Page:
When NBA free agency officially begins on July 1, the most coveted player available will be Deron Williams, a 28-year-old three-time All-Star at the league's most demanding position, fresh off averaging 21 points and 8.7 assists per game for a dreadful New Jersey Nets team. The Nets are hoping the combination of a move to Brooklyn, a new lease on life, a giant birthday billboard and the fact that they can offer Williams the most money (right around $20 million per season for five years) will entice him to stick around the Tri-State area.
But there's another suitor for Williams' services — the Dallas Mavericks. And while Mark Cuban's team can't offer D-Will more money than the Nets, the Mavs have something that the Nets don't: a Hall of Famer who's won a title and an MVP. And Dirk Nowitzki wants Deron Williams. Badly.
On NBA free agency:
"I'm anxious. We'd love to get D-Will (Deron Williams) in here. That's no secret. If you look at the league now, if you look at those top teams, they all have two or three playmakers you can hand the ball to and they do their thing."
And Dirk wants Deron to be one of those playmakers for Dallas so badly that he pulled out a pretty hilarious full-court press of a sales pitch:
"[...] We'd love to have him run the show here. We'll see what he decides. I hope we have a good shot. He's from here. His mom lives here. He likes it here. He loves golf, and we have great golf courses. We have a great organization, great fans, and a great owner that makes stuff happen all the time. I really think we have as good a shot as Brooklyn has."
That sound you just heard was the Brooklyn Nets' front office scrambling to put together a detailed portfolio highlighting all the beautiful golf courses in Long Island, in the Hudson Valley and elsewhere within a short drive of the Barclays Center. Step your Shinnecock up, Nets.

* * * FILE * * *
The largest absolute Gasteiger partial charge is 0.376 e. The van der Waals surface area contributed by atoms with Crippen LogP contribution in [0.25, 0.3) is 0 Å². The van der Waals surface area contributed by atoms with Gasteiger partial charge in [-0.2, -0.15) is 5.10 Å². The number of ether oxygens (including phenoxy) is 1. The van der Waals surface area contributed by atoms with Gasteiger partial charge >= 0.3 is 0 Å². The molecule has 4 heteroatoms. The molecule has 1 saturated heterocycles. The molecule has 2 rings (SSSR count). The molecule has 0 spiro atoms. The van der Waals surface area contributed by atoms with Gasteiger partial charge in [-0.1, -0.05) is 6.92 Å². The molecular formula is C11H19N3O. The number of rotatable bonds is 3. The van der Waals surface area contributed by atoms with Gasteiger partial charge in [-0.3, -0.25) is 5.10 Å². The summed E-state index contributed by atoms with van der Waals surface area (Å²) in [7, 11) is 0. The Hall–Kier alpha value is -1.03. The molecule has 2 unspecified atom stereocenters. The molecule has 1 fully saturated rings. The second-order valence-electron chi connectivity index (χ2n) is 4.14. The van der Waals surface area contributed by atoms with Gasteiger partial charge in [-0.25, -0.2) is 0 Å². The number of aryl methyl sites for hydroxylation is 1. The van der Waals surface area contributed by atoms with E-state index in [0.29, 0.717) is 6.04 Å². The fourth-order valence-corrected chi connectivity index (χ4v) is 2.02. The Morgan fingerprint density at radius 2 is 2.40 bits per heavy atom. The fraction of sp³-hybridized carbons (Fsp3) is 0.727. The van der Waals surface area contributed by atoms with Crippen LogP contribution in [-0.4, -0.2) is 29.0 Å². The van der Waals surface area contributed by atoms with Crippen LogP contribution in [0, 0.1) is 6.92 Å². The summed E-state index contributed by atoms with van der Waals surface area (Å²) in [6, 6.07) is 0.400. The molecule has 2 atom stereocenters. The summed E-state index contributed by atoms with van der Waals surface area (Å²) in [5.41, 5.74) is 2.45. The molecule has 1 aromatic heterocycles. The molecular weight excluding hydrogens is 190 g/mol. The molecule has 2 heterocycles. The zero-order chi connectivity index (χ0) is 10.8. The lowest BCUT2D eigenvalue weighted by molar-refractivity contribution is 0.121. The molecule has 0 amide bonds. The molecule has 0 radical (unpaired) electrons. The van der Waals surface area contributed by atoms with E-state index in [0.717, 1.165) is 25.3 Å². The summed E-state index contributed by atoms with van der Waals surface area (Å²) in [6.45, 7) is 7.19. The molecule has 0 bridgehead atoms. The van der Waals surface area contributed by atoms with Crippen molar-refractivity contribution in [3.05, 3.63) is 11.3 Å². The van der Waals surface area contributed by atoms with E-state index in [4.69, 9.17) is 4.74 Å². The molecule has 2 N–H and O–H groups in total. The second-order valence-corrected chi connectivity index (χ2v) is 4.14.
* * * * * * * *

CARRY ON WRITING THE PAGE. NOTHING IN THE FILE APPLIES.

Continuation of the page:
Deron Williams definitely Duff'd it. (Getty Images)
The world champion Miami Heat can consistently create quality offensive looks when running the offense through LeBron James or Dwyane Wade, and Chris Bosh is a very capable initiator from the elbows in Miami's half-court sets. The Oklahoma City Thunder got to the NBA Finals because nobody out west had three guys who could prevent Kevin Durant, Russell Westbrook and James Harden from taking games over.
The Boston Celtics have become Rajon Rondo's team, but a healthy Paul Pierce is still one of the league's best one-on-one creators and a more gifted facilitator for others than many realize, and as he showed by averaging 19 points and 10 rebounds per game on 50 percent shooting this postseason, Kevin Garnett's still very capable of "doing his thing," as Nowitzki might put it. The fact that both Tony Parker and Manu Ginobili can work capably as primary ball-handlers in the San Antonio Spurs' spread pick-and-roll attack helps continually activate the great Tim Duncan and creates a rising tide that lifts all those seemingly fungible wing shooters; it's what makes Gregg Popovich's squad so all-fire brilliant when everything's clicking.